Take the 2-minute tour ×
Japanese Language Stack Exchange is a question and answer site for students, teachers, and linguists wanting to discuss the finer points of the Japanese language. It's 100% free, no registration required.

According to Wikipedia, kanji was introduced and imported from chinese hanzi long time ago before Japanese language even had a writing system. From there, Japanese kanji has transformed and evolved from the original hanzi and became what is is today. To my knowledge, it is not clear how long the process took but I'm guessing that, except for modification and simplification, the assimilation has already matured long time ago. Is this true?

Are there any kanji characters that were recently (i.e. post-1946 reform) created or imported from hanzi? What I mean are characters that were previously still not used in Japanese until they were created or imported from hanzi, not characters that had been assigned new meanings or readings, nor characters that had been simplified like 惡 -> 悪.

Related to that, is it possible in the future that newly coined words like むかつく to be assigned brand new kanji characters instead of reusing existing ones?

share|improve this question
add comment

2 Answers

up vote 7 down vote accepted

When the caretaker registers a new born child at a local government, the name is submitted in handwritten form, and, until recent, that character became official even if there is a mistake such as missing or extra stroke, etc. Therefore, every time someone makes a mistake previously not made, that character was added to the inventory of the kanji used in Japanese. These are called 俗字 'folk character', 誤字 'wrong character', or 異体字 'character variant'. In my personal opinion, that is stupid. Recently, a law was passed that restricts usage of such characters.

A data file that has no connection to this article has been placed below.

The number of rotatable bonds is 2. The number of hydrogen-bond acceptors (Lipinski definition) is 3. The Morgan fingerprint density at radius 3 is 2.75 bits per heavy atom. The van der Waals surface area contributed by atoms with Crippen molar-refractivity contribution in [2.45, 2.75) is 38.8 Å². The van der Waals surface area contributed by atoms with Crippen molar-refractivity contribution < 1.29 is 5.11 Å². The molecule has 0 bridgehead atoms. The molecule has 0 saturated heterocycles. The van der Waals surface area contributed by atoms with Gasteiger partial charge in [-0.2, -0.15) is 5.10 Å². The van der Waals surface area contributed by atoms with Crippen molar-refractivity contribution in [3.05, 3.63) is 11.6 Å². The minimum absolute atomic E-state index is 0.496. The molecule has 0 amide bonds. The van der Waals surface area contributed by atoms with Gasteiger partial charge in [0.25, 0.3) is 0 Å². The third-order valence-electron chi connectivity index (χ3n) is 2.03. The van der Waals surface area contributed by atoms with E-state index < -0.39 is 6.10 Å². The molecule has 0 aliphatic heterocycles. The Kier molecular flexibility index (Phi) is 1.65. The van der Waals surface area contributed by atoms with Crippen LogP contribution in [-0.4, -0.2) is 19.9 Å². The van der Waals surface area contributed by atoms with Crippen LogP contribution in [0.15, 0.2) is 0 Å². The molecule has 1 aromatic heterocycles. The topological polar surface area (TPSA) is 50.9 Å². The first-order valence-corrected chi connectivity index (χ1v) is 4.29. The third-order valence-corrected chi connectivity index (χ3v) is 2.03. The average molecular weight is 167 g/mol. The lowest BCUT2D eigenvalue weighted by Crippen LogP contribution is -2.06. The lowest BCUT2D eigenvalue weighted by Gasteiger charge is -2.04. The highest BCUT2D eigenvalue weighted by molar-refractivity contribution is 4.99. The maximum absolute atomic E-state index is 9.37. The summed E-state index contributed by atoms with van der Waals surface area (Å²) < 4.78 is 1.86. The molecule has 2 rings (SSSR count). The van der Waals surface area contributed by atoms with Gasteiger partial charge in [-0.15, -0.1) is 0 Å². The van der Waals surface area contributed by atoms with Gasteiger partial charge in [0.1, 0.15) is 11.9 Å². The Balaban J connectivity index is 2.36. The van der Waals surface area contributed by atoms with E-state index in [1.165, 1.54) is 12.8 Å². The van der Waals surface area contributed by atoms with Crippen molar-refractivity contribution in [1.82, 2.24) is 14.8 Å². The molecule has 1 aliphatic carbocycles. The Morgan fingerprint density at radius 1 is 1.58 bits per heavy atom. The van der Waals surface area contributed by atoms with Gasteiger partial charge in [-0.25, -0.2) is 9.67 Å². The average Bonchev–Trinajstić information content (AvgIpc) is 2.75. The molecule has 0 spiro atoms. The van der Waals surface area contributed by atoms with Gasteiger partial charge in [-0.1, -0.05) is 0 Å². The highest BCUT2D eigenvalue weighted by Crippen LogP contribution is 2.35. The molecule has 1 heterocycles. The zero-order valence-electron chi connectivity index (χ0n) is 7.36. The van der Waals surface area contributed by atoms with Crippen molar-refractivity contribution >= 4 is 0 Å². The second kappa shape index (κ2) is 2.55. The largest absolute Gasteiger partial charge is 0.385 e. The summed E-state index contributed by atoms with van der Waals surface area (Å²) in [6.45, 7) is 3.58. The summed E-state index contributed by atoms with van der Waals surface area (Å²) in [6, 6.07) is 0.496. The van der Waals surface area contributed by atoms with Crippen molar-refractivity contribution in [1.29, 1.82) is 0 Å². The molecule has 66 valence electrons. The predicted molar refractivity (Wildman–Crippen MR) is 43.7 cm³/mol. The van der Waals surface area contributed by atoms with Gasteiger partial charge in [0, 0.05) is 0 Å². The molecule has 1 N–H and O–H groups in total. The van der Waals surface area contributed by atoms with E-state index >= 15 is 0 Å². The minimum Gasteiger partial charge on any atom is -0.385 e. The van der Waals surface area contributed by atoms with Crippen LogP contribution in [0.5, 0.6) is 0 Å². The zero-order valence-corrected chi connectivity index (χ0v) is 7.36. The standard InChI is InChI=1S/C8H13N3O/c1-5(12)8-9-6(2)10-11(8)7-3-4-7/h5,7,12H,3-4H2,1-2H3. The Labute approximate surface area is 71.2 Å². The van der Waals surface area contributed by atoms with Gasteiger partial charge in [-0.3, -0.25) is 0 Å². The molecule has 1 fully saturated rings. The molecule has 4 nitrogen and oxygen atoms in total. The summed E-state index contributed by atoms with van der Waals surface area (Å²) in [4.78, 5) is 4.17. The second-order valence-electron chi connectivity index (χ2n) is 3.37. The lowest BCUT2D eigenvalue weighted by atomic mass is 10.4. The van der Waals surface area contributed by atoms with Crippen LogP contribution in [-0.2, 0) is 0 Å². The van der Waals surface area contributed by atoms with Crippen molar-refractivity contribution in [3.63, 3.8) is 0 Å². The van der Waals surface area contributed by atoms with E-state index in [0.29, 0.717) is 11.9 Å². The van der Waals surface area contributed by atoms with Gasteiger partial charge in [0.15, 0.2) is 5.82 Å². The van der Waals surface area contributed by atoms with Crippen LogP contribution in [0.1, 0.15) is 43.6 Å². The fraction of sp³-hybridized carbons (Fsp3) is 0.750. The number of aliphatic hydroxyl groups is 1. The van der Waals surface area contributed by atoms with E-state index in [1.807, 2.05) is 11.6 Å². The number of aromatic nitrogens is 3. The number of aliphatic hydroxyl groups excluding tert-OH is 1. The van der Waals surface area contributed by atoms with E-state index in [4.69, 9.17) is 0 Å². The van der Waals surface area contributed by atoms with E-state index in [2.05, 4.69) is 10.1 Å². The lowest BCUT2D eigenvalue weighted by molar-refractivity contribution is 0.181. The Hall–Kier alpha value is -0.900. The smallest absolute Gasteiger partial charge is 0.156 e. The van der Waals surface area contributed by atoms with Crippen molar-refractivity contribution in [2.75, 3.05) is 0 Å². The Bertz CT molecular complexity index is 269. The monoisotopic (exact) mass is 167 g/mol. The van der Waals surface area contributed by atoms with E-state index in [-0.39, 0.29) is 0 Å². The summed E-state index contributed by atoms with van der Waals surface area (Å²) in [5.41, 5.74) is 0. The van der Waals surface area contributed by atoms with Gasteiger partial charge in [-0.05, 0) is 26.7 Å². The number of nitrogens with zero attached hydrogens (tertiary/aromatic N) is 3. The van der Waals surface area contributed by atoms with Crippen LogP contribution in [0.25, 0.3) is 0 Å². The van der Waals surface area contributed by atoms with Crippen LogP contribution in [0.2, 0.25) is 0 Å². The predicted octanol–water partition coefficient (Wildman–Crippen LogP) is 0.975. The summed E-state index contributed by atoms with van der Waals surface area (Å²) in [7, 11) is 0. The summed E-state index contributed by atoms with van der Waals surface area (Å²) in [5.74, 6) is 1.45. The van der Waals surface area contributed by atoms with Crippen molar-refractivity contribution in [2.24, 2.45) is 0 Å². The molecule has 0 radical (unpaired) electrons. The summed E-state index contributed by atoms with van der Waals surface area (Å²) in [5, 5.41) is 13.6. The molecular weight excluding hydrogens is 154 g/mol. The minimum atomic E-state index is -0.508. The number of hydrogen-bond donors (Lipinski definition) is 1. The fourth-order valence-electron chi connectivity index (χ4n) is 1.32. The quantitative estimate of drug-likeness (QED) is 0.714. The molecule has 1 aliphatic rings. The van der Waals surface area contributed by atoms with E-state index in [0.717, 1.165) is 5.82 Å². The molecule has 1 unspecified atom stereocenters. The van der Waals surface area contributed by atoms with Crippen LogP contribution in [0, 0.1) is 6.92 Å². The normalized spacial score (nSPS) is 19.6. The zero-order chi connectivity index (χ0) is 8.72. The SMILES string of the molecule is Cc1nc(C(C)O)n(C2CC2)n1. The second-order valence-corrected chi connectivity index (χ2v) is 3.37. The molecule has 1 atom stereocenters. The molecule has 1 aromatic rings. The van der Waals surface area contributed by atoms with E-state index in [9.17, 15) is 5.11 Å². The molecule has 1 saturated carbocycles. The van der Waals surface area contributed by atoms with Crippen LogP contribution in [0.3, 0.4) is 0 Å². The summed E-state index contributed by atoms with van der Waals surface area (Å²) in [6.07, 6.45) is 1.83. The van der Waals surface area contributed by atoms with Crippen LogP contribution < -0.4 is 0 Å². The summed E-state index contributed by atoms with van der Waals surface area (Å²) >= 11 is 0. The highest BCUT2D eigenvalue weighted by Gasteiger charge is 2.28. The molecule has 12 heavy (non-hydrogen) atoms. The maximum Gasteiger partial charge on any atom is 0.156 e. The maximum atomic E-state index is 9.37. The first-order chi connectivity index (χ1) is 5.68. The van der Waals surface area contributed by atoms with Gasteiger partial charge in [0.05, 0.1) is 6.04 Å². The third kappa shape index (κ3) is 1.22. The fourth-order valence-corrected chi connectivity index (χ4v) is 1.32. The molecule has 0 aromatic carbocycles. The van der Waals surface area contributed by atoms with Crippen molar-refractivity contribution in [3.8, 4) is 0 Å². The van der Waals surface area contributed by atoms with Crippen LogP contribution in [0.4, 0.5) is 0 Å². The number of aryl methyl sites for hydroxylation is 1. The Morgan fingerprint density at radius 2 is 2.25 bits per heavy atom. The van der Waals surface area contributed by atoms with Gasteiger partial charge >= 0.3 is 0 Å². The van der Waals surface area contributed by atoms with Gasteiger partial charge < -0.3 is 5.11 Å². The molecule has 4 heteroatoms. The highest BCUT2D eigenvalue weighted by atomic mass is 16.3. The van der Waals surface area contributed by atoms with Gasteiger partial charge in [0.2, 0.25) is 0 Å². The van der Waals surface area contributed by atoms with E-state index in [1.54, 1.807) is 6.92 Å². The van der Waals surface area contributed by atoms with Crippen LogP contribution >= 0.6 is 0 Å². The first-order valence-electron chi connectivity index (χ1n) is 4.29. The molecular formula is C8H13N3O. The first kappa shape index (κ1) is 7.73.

Besides that, as a game, people sometimes create new kanjis by combining the existing ones, but those characters almost never come to be used.

It is less likely that a newly created kanji come to be assigned to some word. For one thing, there are laws and notes by the government that define what is the right way of writing in kanji. Second, in this digital age, being able to input and output on the computer has become one criterion for a character to be used, and is less likely that a newly created character will achive enough popularity despite not being in the list of characters usable on the computer. Third, in the recent history of Japan, several political claims/attempts have been made to discard or lessen the kanji characters, but going in the other way to add kanji characters is rare.

Explanation expanded since my intention does not seem to be understood
I think it is a general understanding shared by all countries using chinese characters that chinese characters take too much time to write, or require extra effort to input on the computers. It is a solid fact that putting East Asian languages on the computer was delayed because of the difficulty in handling chinese characters on the computers. First, chinese characters have much more strokes compared to phonograms like most western languages, so the display had to become higher in resolution, and still it would take more space to display them compared to latin alphabet. Second, since the number of Chinese characters are vast, it could not fit within one-byte character code, and required modification to the software architecture. Third, since the number of characters are vast, it cannot be simply mapped to a layout on an ordinary-sized keyboard; it had to wait for the development of input method programs for these langauges. Each of these was a major obstacle to computerization of the language. And it is true that this fact worked as a rationale for considering to dispence chinese characters in these languages. But as usual, an attempt to artificially change a language does not succeed that easily.